Mustard Seed building

This Downtown Conway building that houses the Mustard Seed retail business on the ground floor has Conway City Council considering short-term rentals in Downtown Conway.

Conway native Robert Lewis hopes to convert a building he owns in Downtown Conway into a facility for short-term rentals.

Conway’s Deputy City Administrator/Planning and Development Director Mary Catherine Hyman introduced the idea to Conway City Council Monday when members took it as information only.

Lewis said his company recently opened a similar project in Myrtle Beach, but that one is larger than what they’re planning for Conway.

The short-term rental units will be on the second and third floors above the Mustard Seed retail business at the corner of Third Avenue and Laurel Street.

“They’re excited,” Lewis said of the Mustard Seed occupants. ”They’re excited that the building is really going to stand out in Downtown Conway. I don’t think there’s going to be anything like it.”

Lewis said the trend in rentals is moving away from full-service hotels and motels to these short-term rentals.

“So Conway really doesn’t have a downtown motel other than the Cypress Inn and so we just felt like it was a good time to do that, so people can rent for two nights or two weeks or a month and a half if they went to. It’s been done in a lot of other places,” he said, adding that the Myrtle Beach building opened March 3 and has already drawn a tremendous response.

One of the benefits of the short-term rentals is that all of the tasks associated with a rental can be completed on a computer or IPhone, according to Lewis. The computer gives the renter a code to use to get into his unit, and each renter gets a different code.

The plan as it stands now is for one unit on the ground floor to follow guidelines set out in the Americans with Disabilities Act (ADA). He believes they will have one, two-bedroom model; four, one-bedroom models; and three studio models that will have one room, a bed and a little kitchenette. The others have full kitchens, sitting areas and a bedroom or two. There will be an elevator for second and third-floor guests.

Hyman points out that short-term rentals do not have lobbies or registration desks. Conway’s Unified Development Ordinance allows hotels and motels and multifamily units, but short-term rentals aren’t in the ordinance, so some provisions will have to be made for them. Also, The City of Conway’s Waccamaw Riverfront District right now requires 75 percent of the downtown to be something other than residential, she said.

Lewis says they are far along with their planning and hope to be in construction by the end of May. After that it will take six to eight months to complete the renovations.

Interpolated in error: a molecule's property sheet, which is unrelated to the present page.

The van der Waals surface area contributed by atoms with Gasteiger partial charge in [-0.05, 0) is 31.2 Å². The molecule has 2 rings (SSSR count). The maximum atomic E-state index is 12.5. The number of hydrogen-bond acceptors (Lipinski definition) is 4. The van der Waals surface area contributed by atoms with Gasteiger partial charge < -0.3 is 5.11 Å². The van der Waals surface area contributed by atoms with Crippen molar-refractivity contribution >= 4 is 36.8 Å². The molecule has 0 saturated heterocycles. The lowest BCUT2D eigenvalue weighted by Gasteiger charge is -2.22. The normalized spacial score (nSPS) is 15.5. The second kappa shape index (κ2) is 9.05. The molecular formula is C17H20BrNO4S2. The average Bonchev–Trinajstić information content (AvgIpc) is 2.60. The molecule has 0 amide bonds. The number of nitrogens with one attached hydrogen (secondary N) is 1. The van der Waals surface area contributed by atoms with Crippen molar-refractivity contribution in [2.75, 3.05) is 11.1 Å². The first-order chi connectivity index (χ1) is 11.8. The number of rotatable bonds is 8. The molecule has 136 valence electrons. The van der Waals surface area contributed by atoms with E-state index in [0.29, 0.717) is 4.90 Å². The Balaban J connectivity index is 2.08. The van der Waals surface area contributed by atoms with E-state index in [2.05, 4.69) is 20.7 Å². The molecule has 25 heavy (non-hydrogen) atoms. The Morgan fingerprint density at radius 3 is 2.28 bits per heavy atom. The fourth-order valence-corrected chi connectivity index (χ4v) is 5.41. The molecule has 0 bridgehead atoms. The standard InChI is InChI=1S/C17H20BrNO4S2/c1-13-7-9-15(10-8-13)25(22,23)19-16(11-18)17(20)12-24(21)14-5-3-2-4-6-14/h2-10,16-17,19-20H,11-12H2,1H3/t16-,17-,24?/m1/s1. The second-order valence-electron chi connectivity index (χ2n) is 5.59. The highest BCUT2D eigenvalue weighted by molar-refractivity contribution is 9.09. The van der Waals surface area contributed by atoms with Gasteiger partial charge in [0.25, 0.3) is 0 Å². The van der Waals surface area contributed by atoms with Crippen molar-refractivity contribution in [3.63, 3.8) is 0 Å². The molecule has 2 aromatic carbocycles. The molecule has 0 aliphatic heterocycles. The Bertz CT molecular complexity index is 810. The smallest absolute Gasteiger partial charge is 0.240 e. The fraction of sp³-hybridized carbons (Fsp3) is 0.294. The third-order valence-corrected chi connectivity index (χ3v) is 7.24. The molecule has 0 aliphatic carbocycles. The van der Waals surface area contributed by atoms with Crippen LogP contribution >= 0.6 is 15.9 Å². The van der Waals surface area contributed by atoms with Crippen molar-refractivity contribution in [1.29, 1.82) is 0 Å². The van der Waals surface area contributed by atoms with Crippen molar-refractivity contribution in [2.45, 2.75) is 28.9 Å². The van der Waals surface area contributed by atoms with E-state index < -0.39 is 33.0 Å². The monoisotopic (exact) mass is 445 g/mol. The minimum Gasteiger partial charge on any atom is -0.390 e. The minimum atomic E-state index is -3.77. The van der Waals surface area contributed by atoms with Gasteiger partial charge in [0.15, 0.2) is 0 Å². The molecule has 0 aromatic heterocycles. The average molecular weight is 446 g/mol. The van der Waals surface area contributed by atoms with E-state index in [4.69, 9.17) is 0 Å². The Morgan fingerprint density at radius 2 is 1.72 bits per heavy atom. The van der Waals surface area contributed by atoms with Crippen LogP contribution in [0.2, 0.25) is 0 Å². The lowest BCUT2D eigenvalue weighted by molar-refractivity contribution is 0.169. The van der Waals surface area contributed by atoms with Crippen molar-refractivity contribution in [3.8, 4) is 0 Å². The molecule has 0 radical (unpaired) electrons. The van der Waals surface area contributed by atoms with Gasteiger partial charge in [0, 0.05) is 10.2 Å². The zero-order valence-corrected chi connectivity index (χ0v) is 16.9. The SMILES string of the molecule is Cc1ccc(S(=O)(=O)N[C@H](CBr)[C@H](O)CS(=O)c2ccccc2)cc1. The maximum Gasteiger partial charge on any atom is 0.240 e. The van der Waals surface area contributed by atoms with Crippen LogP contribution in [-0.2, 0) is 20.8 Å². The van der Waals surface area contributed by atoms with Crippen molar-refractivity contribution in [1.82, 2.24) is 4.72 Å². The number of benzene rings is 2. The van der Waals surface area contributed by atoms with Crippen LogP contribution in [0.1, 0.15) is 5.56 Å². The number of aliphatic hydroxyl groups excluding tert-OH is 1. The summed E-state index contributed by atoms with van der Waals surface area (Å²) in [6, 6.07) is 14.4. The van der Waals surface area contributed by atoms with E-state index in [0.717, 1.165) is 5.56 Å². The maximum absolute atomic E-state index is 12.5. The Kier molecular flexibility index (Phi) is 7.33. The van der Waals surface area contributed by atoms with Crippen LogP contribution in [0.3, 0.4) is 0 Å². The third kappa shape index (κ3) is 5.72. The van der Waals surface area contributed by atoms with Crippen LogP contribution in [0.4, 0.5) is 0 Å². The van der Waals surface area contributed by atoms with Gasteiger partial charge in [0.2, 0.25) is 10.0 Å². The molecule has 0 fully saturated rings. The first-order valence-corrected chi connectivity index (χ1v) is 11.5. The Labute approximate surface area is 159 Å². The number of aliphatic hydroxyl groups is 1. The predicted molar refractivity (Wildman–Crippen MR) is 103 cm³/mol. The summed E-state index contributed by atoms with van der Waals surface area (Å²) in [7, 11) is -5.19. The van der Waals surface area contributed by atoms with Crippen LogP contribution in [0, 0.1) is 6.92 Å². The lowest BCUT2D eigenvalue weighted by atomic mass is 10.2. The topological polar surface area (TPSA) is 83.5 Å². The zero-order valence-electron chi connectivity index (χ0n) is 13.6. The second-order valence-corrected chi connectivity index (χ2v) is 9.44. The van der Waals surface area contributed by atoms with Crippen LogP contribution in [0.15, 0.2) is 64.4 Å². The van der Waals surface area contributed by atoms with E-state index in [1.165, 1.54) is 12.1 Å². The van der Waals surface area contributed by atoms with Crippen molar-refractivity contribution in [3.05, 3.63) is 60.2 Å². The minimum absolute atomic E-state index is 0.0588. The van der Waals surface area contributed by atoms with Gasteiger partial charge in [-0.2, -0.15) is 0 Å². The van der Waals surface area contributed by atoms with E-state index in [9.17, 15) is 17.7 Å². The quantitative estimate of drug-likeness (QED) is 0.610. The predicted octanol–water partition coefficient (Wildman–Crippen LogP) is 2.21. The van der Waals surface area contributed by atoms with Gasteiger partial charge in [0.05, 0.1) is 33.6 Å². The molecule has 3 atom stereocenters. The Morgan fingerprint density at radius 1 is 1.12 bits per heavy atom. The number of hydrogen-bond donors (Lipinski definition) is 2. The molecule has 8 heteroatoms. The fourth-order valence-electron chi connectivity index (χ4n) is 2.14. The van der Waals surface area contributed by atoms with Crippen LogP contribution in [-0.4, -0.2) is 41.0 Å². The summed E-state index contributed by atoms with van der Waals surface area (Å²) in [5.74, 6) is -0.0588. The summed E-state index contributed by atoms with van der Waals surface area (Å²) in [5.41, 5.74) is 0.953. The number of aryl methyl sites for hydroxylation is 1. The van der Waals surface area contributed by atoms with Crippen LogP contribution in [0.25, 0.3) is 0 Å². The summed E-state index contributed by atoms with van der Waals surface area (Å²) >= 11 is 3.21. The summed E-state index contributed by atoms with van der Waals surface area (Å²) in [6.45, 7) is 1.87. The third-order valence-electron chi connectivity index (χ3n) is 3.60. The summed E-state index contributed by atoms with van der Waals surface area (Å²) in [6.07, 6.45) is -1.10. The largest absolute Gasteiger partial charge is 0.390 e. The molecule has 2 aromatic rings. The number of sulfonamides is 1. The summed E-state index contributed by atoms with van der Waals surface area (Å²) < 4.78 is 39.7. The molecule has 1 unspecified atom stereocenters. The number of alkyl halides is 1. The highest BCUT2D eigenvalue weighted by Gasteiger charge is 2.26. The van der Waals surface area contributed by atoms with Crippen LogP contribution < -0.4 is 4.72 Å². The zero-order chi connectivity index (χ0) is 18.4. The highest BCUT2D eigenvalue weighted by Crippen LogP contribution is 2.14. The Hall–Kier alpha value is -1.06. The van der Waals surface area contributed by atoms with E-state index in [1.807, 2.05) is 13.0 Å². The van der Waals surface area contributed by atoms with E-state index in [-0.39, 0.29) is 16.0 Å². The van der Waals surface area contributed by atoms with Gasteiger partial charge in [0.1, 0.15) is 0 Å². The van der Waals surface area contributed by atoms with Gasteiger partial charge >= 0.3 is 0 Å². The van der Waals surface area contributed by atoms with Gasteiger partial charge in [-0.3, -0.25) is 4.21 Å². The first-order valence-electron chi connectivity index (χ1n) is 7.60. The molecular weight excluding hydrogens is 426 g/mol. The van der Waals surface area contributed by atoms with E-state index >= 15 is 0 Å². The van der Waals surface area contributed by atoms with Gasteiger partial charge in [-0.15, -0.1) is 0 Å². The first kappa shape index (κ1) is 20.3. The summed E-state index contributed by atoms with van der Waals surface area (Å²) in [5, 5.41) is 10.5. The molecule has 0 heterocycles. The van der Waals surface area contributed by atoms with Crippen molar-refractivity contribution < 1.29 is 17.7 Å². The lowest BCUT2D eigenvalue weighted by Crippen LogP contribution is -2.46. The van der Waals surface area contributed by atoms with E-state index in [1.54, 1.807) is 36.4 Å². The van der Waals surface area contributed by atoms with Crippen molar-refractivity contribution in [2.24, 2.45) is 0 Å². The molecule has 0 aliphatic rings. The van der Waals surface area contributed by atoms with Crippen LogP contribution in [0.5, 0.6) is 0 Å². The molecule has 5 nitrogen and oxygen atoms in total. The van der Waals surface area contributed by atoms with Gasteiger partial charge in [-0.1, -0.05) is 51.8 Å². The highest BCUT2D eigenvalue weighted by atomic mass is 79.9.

Lewis, who lives now in Columbia, says there are many advantages to remodeling an historic building, which this is.

There are incentives for working on a building that’s been two-thirds empty for five years. They plan to spend more than $1 million on the substantial renovation, but won’t have to pay increased taxes. After the money is spent, owners will continue to pay their taxes based on the old assessed value of the building.

Lewis said he’s owned the building for 12 years, but it wasn’t the right time for renovations before now.

“The right time is now.,” he said.

Because the building is classified as historic, the renovators must have their plans approved by the S.C. Department of Archives and History, the U.S. National Park Service, the Horry County Historic Preservation Commission and the Conway Community Appearance Board.

Although the building’s contractor will be the Mashburn Construction with offices in Myrtle Beach, Greenville and Charleston, all of the subcontractors will be local, according to Lewis.

When renters leave, a janitorial company will come in and clean for the next renters.

Lewis said the renovations may, at times, be disruptive to the operation of the Mustard Seed, forcing them to close temporarily.

Referring to the Conway short-term rental plan, he said, ”We felt like that market is good. There are more and more students at Coastal and you know parents are coming for Coastal Carolina baseball and football, he said.

Also, he said, there are more potential guests who are doing business with Horry County who need a place to stay a couple of nights or a couple of weeks, and they think the new facility will meet that demand, he said.

A city-crafted document distributed to council members before Monday’s meeting says these short-term rentals are more affordable than hotel/motel rooms and offer the added attraction of Downtown Conway and the trends appear that these facilities will become valuable commodities.

The city’s proposed ordinance permits commercial short-term rentals, with conditions, in the Central Business District, Core Commercial and Waccamaw Riverfront District. Rentals will be allowed for no more than four unrelated people for not more than 90 consecutive days. The proposed ordinance also allows for new construction of these units meeting the Historic Design Review Districts Community Appearance Guidelines.


I'm the editor of the Horry Independent, a weekly newspaper in Conway, South Carolina. I cover city hall and courts, among many other subjects. Know of a good story? Call me at 843-488-7241.

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